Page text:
Monday, July 28, 2008

Small Miracles?

I'm not one to get my wisdom from cartoon TV shows on Prime Time, but something interesting was said last night on a repeat of American Dad (a show which I loathe, but without internet at home, I needed background noise). The episode was about the Dad being frustrated with a friend of his who had everything in common with him, except that this friend was an athiest. The Dad goes to all lengths to try and drive his friend to believe in G-d, eventually driving him to suicide, which fails. The friend ends up in the hospital and the Dad prays to G-d that if the friend should live, he'll accept him no matter what he believes. Just then, the friend wakes up and tells how G-d kicked him down to Hell where he sold his soul to Satan to return to earth.

Somewhere, I forget precisely where, in the episode, someone tells the Dad that G-d doesn't work like a vending machine. You don't put in a couple prayers and get something immediate in return.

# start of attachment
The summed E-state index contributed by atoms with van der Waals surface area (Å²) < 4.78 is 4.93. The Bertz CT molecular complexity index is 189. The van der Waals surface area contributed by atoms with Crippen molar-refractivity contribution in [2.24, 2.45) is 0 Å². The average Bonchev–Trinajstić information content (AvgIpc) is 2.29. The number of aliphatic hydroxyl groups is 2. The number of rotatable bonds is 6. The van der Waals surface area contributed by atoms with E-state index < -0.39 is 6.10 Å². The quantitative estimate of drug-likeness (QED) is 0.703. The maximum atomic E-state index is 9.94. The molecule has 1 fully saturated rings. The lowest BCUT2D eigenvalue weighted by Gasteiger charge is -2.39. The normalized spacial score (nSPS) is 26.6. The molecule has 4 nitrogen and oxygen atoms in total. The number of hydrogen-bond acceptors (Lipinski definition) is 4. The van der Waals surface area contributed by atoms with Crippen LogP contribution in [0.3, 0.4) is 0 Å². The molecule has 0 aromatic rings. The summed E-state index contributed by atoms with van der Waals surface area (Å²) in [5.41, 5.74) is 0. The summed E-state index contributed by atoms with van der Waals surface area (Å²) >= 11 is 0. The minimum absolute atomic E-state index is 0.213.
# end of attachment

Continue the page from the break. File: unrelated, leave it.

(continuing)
This, as I've mentioned before, is my philosophy on small "miracles" and chances of random luck: avoiding getting a speeding ticket, a squirrel getting out of the street before you hit it, getting the right numbers in the lottery, running into the right person at the right time. These things, to me, are the wrong kinds of things we pray for and thus attribute immediately to G-d when they happen to work out. It's like reading your horoscope and mysteriously you find some way to make it fit into the way your day or week is going.

Maybe it's because of my "Christian" background, where if you wanted something you simply said a prayer and hoped for the best. I'd pray for a new toy or for so-and-so to ask me out or to get an A on a test I'd already taken, like somehow G-d could magically change the grade just because of my prayer.

As I've blogged about before, prayer isn't meant when we're asking for things. Prayer is meant for bigger things -- strength, healing, understanding, etc. G-d isn't a vending machine, and we can't plug quarters in and expect or even hope for a bag o' chips.
Prayer cannot bring water to parched fields, or mend a broken bridge, or rebuild a ruined city; but prayer can water an arid soul, mend a broken heart, and rebuild a weakened will. -- Gates of Prayer (Siddur)